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BBV Mailbag: Quarterback questions dominate discussion

Of course they do

Believe it or not, the 1-7 New York Giants are only halfway through their 2018 nightmare season. While it’s not exactly a therapy session, let’s plop down on the Big Blue View couch, open up the mail and answer some questions.

Ed says: Adam, you’re asking about Austin Pazstor. Listen, the 27-year-old has played in 65 NFL games (43 starts). He can play both guards as well as right tackle. He started 16 games for the Cleveland Browns in 2016. Before the 2017 season I thought going after him as a free agent made sense. Now, I’m not so sure.

Pazstor didn’t play an offensive snap for the Atlanta Falcons in either of the past two seasons. The Browns didn’t want to keep him after they came off a winless season. It’s nice to have versatility, but NFL teams are telling you by their actions they don’t think this guy is very good.

Ed says: Oh, boy! This is the question around which the Giants’ world revolves. In all honesty, I think it’s tough to answer right now. I really believe the final eight games of this season will have something to do with how it plays out.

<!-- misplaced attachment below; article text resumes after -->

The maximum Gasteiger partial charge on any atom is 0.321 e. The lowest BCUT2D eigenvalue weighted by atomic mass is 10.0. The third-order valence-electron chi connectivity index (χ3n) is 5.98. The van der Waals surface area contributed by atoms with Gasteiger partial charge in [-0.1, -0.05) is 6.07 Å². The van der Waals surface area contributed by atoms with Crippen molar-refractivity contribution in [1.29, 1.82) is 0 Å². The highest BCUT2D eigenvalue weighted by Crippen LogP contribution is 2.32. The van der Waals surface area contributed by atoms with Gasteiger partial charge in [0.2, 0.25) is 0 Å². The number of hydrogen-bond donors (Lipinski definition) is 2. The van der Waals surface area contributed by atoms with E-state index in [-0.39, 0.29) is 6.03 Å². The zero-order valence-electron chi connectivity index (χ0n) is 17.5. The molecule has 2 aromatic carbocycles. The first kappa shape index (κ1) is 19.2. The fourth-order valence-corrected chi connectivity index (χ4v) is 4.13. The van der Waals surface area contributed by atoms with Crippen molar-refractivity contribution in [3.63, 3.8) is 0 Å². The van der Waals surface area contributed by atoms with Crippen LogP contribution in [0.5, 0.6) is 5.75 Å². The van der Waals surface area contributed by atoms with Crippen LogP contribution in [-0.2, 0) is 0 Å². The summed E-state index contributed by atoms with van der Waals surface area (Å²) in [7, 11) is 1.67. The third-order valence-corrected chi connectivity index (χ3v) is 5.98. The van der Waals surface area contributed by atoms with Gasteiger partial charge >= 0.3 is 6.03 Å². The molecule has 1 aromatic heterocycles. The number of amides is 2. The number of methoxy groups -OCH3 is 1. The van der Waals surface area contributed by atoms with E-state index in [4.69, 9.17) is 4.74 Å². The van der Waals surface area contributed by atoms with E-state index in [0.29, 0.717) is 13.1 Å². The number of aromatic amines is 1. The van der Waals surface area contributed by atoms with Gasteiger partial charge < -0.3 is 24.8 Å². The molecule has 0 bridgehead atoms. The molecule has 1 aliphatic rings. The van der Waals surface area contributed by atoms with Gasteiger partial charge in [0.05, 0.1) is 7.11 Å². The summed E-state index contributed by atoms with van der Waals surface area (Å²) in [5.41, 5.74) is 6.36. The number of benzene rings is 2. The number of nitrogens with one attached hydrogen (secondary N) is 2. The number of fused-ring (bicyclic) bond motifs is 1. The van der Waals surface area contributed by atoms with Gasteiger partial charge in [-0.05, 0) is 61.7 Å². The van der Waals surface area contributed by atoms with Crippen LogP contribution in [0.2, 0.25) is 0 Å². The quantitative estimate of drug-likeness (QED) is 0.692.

I know there is a contingent that believes the Giants have to draft Justin Herbert. I think the Giants draft a quarterback, but this far out I don’t think it’s going to be Herbert. I think it’s going to be one of the guys (Daniel Jones, Will Grier, Trace McSorley) looked at right now as a Day 2 guy. That’s my gut feeling right now and, of course, that could change.

If the Giants follow that path they need a placeholder/mentor for next season while that player develops. Whether that player is Kyle Lauletta, Eli Manning or someone on another roster I don’t know.

That’s the path I see, though. A placeholder in 2019 while they develop a young quarterback for the future.